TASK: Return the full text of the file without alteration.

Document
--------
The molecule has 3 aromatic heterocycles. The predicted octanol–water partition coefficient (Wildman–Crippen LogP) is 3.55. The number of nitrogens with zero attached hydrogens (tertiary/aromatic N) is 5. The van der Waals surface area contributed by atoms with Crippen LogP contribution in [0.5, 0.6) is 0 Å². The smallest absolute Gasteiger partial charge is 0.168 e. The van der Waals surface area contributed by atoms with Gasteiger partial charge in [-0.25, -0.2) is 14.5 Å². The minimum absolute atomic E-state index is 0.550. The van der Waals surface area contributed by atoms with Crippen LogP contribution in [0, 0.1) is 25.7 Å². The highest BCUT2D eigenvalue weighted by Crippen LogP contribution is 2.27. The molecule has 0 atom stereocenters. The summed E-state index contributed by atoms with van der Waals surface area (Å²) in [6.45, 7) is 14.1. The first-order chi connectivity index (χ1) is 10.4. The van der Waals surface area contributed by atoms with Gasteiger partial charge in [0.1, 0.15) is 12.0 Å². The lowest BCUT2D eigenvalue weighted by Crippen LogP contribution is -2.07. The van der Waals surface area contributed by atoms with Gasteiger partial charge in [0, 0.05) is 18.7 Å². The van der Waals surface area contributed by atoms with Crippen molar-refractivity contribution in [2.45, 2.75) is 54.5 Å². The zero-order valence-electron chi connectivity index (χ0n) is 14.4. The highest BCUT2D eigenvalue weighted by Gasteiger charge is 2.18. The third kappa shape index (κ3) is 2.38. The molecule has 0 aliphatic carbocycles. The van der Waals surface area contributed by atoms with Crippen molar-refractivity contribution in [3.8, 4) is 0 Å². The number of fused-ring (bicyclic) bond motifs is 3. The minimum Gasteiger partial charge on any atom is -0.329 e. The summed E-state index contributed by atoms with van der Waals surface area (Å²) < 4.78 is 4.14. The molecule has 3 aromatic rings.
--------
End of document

The molecule has 3 aromatic heterocycles. The predicted octanol–water partition coefficient (Wildman–Crippen LogP) is 3.55. The number of nitrogens with zero attached hydrogens (tertiary/aromatic N) is 5. The van der Waals surface area contributed by atoms with Crippen LogP contribution in [0.5, 0.6) is 0 Å². The smallest absolute Gasteiger partial charge is 0.168 e. The van der Waals surface area contributed by atoms with Gasteiger partial charge in [-0.25, -0.2) is 14.5 Å². The minimum absolute atomic E-state index is 0.550. The van der Waals surface area contributed by atoms with Crippen LogP contribution in [0, 0.1) is 25.7 Å². The highest BCUT2D eigenvalue weighted by Crippen LogP contribution is 2.27. The molecule has 0 atom stereocenters. The summed E-state index contributed by atoms with van der Waals surface area (Å²) in [6.45, 7) is 14.1. The first-order chi connectivity index (χ1) is 10.4. The van der Waals surface area contributed by atoms with Gasteiger partial charge in [0.1, 0.15) is 12.0 Å². The lowest BCUT2D eigenvalue weighted by Crippen LogP contribution is -2.07. The van der Waals surface area contributed by atoms with Gasteiger partial charge in [0, 0.05) is 18.7 Å². The van der Waals surface area contributed by atoms with Crippen molar-refractivity contribution in [2.45, 2.75) is 54.5 Å². The zero-order valence-electron chi connectivity index (χ0n) is 14.4. The highest BCUT2D eigenvalue weighted by Gasteiger charge is 2.18. The third kappa shape index (κ3) is 2.38. The molecule has 0 aliphatic carbocycles. The van der Waals surface area contributed by atoms with Crippen molar-refractivity contribution in [3.8, 4) is 0 Å². The number of fused-ring (bicyclic) bond motifs is 3. The minimum Gasteiger partial charge on any atom is -0.329 e. The summed E-state index contributed by atoms with van der Waals surface area (Å²) < 4.78 is 4.14. The molecule has 3 aromatic rings.